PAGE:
Jonah Hill as Schmidt
Channing Tatum as Jenko
Brie Larson as Molly Tracey
Dave Franco as Eric Molson
Rob Riggle as Mr. Walters
DeRay Davis as Domingo
Ice Cube as Captain Dickson
Dax Flame as Zack
Chris Parnell as Mr. Gordon
Ellie Kemper as Ms. Griggs
Jake M. Johnson as Principal Dadier
Nick Offerman as Deputy Chief Hardy
Holly Robinson Peete as Officer Judy Hoffs
Johnny Pemberton as Delroy
Stanley Wong as Roman
Justin Hires as Juario
Brett Lapeyrouse as Amir
Lindsey Broad as Lisa
Caroline Aaron as Annie Schmidt
Joe Chrest as David Schmidt
Geraldine Singer as Phyllis
Dakota Johnson as Fugazy
Directed by Christopher Miller and Phil Lord
Police recruits Schmidt and Jenko (Jonah Hill, Channing Tatum) have known each other since high school, when they were in opposing social circles, though when they attend the Police Academy together, they become buddies and then partners. After they botch up catching a drug ring, they're forced into a revived program where baby-faced police officers go undercover at high schools, run by the tough Captain Dickson (Ice Cube), and they're sent to infiltrate a high school where a dangerous designer drug has been killing students.
Based on the last few attempts, the thought of remaking an old television show as a movie doesn't bode a lot of confidence and there've been so many police buddy action comedies in the past few decades, one wonders how many ideas are left. This may partially be why in the hands of co-writer and Exec. Producer Jonah Hill, this take on the "21 Jump Street" idea of undercover cops in high school actually works far better than expected.
It starts out with some easy laughs by showing Hill's nerdy Schmidt in high school sporting an Eminem haircut that must have felt like the height of cool to himself but nobody else, which may be why he's made the butt of jokes by Channing Tatum's popular jock Jenko. Years later, the two bond at the Police Academy over the way they compliment each other by making up for each other's weaknesses. Having your friend as a partner doesn't make up for dumb mistakes though, which gets them thrown into an undercover program where they're forced to relive the angst of their high school days.
Following a simple three-act structure, "21 Jump Street" introduces the characters, puts them into a situation, throwing a few obstacles in their way before ending with an action-packed resolution. If it was just about putting these two guys into the most uncomfortable situations, it would probably run out of steam pretty quickly, but instead, it uses the premise to explore friendship and how things change when roles are reversed.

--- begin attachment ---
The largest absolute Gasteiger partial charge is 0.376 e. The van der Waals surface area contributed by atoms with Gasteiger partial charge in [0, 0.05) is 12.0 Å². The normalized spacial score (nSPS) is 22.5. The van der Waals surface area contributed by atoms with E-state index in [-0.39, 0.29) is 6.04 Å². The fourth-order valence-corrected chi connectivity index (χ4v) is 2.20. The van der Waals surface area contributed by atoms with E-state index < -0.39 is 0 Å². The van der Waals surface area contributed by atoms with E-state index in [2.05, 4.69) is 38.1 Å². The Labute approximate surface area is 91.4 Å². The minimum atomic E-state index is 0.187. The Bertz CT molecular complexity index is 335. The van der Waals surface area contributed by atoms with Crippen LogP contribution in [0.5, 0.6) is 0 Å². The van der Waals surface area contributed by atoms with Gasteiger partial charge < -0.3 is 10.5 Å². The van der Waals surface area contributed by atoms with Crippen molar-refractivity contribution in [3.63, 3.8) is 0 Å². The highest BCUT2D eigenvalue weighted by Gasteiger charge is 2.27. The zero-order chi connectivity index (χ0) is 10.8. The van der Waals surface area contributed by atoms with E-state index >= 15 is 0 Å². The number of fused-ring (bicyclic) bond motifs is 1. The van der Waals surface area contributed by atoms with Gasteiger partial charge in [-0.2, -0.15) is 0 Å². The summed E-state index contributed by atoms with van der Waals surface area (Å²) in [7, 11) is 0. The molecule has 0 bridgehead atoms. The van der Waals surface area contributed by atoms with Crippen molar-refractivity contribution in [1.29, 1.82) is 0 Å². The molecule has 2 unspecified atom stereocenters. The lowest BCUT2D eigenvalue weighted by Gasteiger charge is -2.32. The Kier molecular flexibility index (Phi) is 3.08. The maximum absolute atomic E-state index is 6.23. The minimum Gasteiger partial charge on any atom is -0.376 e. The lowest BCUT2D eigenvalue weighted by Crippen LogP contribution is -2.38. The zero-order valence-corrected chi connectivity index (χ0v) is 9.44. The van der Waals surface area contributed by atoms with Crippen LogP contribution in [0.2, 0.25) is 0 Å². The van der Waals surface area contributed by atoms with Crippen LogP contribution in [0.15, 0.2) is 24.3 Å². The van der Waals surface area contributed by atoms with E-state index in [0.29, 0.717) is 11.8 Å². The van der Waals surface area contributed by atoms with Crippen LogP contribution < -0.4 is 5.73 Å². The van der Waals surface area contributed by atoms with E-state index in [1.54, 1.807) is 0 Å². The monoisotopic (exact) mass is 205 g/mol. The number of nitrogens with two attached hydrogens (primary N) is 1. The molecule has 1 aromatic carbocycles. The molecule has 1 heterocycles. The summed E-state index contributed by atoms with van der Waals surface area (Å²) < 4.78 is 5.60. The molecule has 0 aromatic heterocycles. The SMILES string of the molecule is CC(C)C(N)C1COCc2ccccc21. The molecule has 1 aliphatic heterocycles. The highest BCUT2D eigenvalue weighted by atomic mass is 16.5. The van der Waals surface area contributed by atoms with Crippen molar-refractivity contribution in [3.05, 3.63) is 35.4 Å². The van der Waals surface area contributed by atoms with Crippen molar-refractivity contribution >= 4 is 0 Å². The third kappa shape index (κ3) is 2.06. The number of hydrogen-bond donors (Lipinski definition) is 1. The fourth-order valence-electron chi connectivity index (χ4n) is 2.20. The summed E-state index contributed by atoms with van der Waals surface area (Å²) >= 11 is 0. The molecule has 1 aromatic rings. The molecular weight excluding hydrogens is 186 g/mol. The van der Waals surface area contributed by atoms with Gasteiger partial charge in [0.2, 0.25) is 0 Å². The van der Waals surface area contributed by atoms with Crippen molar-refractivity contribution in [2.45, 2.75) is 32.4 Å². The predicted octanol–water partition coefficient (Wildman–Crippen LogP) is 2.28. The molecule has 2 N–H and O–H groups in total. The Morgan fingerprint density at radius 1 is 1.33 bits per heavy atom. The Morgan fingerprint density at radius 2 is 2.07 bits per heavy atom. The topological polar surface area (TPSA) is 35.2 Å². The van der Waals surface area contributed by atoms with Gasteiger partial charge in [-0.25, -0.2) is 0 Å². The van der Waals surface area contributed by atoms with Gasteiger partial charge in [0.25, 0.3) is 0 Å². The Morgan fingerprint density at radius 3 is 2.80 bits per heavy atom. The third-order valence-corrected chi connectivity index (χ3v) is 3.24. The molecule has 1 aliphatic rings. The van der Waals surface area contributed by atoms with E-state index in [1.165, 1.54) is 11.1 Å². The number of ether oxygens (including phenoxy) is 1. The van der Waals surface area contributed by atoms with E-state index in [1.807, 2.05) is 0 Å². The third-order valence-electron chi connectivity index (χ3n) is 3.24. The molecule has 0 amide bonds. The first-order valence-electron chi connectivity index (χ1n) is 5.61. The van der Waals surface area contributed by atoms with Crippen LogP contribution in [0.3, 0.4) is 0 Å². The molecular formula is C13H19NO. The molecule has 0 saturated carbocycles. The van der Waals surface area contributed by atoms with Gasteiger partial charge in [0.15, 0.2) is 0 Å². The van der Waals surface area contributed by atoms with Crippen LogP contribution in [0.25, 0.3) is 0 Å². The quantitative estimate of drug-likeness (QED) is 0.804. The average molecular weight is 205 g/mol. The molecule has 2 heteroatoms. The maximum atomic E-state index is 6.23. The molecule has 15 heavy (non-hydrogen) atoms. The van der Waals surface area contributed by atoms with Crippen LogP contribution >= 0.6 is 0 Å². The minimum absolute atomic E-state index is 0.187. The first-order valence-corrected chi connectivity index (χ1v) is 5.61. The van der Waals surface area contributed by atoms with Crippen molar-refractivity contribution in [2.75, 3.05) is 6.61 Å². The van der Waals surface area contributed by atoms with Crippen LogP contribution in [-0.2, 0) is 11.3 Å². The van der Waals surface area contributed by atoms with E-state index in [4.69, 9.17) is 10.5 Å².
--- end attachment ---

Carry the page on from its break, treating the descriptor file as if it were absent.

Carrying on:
The action-comedy pairing of Jonah Hill and Channing Tatum may seem like an odd one on paper, but like the partnership of Jenko and Schmidt, it works perfectly since they compliment each other so well, especially when they're taken out of their comfort zones, essentially whenever Hill does action and Tatum gets to make himself the butt of a joke. The movie's funniest moments are when they're together since they really play off each other well, but they both have a lot of crazy things to do like Hill's brilliant performance of a song from "Peter Pan," done with drug-induced gusto. Far too often, he resorts to physical comedy or fat jokes at his own expense, which sometimes take away from some of the overall cleverness in some of the gags.
They're surrounded by a great cast with Ice Cube bringing something extra fun to the tough police captain role that would normally be a cliché, taken even further into meta territory with an NWA tune in the soundtrack that has Ice Cube giving himself a shout-out. Dave Franco plays a similar wise-ass role as the one he played on "Scrubs," as the popular guy in school dealing drugs, while the talented Brie Larson makes a convincing love interest for Hill's character. There are also smaller recurring bits by funny TV character actors like Ellie Kemper, Jake M. Johnson and Nick Offerman, which sadly makes Rob Riggle the weakest link as the creepy gym teacher that doesn't even compare to some of the great stuff he did in "The Other Guys" and "The Hangover."
Directing duo Chris Miller and Phil Lord, the braniacs behind Sony Animation's inspired "Cloudy with a Chance of Meatballs," make a fine transition to live-action comedy, bringing the same sense of humor and timing they brought to their animated debut. For instance, many comedies have done drug-taking montages, but they take it into strange new territory that makes it funnier than it ought to be and they thrive in the film's R-rated setting.
They also do an impressive job with the action scenes taking on car chases and gunfights that are as good as anything out there, while at the same time poking fun at typical action movie clichés that makes those action scenes seem far more original. Add to that a well-placed joke about Hollywood's need to update old ideas and make them new again which should quickly quiet any detractors who might want to dismiss the movie due to its connection to the ‘80s TV series. But seriously, other than the title and the general premise, this is a different animal that would have worked just as well if called something else.
There are lots of great surprises along the way including one that delivers in a much better way anyone could ever imagine though the last act still falters somewhat because the general plot is set up in a way where things can only go in one of two directions. By then, you will love the duo of Hill and Tatum so much it will be easy to forgive how the plot has forced itself into a corner.
The Bottom Line:
While "21 Jump Street" may not fully redefine the buddy cop action-comedy genre, it seems vibrant and fresh due to the brilliant pairing of Hill and Tatum, the type of classic comedy duo that works so well it makes every moment delightfully fun and entertaining.